The Crown Prosecution Service was aware in 2015 that its conviction rate 'levels of ambition' could have unintended consequences, the Gazette can reveal.
The service is facing a judicial review brought by a coalition of women’s rights organisations who argue the service has become more risk averse in its policy on rape cases. Numbers of rape prosecutions and convictions have fallen drastically in recent years despite record levels of allegations.
The Gazette revealed last year that the levels of ambition - for rape, domestic violence and hate crime - were in operation at the CPS between 2016 and 2018 and were enforced by the service’s inspectorate, HMCPSI.
For rape, the ambition was for at least 60% of charges to end in conviction. During the period the measure was in force, the percentage of charged cases ending in conviction rose but actual numbers of convictions fell, raising fears prosecutors were weeding out weaker cases.
A CPS spokesperson told the Gazette last year that the levels of ambition had been dropped over fears they might act as a 'perverse incentive'. The CPS has since denied the levels of ambition were used as targets at all, insisting they were simply performance indicators. Siobhan Blake, CPS national lead for rape and serious sexual offences, told the Gazette: 'It is not the case we believed they were creating perverse incentives.'
However a 2015 report of a consultation with chief crown prosecutors and area business managers, released by the CPS following the Gazette’s Freedom of Information Act request, made it clear that the levels of ambition were expected to drive up conviction rates.
The report stated: 'The rape conviction rate has been falling for the past two years and now stands at 57.2% for the calendar year 2014. It is therefore appropriate to propose a level of ambition of 64% for 2015/16.'
The same document warned against increasing the level of ambition for domestic violence cases, stating: 'It is important not to set the rate too high which may in turn encourage unintended consequences.'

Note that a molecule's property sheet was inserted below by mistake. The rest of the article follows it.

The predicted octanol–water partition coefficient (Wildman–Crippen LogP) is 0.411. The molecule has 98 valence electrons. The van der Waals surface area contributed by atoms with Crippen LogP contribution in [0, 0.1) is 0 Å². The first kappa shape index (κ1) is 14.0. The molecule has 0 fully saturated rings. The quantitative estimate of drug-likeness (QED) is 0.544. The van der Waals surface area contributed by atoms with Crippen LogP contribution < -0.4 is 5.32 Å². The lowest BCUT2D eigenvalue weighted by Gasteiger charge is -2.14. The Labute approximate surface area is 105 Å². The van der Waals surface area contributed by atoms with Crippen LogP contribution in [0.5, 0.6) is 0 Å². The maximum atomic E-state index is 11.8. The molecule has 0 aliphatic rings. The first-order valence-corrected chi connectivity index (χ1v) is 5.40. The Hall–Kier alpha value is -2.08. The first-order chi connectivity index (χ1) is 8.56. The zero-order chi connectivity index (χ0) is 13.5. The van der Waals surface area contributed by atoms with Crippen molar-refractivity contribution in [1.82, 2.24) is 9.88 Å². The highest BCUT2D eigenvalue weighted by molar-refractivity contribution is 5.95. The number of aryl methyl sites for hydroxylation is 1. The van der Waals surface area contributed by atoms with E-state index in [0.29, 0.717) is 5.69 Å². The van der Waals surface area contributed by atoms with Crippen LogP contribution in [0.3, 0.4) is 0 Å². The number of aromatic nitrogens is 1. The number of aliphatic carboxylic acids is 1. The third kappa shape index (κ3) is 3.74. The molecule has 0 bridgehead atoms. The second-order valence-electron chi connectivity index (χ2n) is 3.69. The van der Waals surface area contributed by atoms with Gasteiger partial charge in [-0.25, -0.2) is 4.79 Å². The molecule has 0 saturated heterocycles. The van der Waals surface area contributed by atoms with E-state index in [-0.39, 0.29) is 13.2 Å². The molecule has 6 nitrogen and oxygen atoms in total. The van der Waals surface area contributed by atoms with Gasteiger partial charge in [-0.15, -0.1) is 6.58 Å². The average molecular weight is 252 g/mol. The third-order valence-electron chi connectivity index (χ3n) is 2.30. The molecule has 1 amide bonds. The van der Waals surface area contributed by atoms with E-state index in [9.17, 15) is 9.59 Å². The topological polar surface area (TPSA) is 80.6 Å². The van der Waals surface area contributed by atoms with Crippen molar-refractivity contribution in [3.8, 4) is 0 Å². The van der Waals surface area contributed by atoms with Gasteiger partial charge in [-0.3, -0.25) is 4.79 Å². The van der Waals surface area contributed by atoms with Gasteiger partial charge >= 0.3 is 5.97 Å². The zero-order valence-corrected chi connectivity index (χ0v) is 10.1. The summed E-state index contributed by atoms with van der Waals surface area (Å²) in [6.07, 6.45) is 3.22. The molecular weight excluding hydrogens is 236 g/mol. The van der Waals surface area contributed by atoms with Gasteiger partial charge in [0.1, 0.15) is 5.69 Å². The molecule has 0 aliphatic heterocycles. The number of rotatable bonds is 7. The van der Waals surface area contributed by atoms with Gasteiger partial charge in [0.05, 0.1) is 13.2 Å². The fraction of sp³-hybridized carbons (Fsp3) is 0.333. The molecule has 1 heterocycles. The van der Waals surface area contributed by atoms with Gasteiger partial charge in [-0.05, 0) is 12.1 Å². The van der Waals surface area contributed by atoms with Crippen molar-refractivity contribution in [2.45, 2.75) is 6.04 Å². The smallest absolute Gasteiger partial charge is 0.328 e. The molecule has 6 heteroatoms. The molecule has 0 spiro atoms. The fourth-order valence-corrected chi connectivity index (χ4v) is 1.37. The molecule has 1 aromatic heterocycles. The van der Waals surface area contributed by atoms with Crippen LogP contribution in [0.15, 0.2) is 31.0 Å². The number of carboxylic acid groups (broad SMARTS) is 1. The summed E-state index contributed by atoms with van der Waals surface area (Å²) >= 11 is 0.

The rape level of ambition was later lowered from 64% to 60% by the head of operations and chief operating officer, following further consultation, the CPS said. The CPS did not provide any other details of this further consultation. The Gazette is currently appealing the response.
Efforts by the Gazette to obtain evidence of the decision-making behind the abandonment of the levels of ambition have produced few results. To date the CPS has failed to produce a single documentary record of the decision in its response to two FOI requests filed by the Gazette.
In place of documents, the CPS offered a summary of events, stating: 'The decision to cease the use of levels of ambition for all conviction rate measures was made by the director of public prosecutions… this decision was passed down through normal line management arrangements and enacted accordingly.'
A CPS spokesperson said: 'The CPS regularly reviews what internal management information is tracked, to inform performance discussions. Senior leaders across the organisation have an opportunity to contribute views when changes are considered, but decisions will be made by members of the executive group.
'We continue to monitor case outcomes but removed levels of ambition for conviction rates in 2018.'
Latest data shows rape prosecutions fell 26% in the year to September 2019 and numbers of convictions fell by 21%.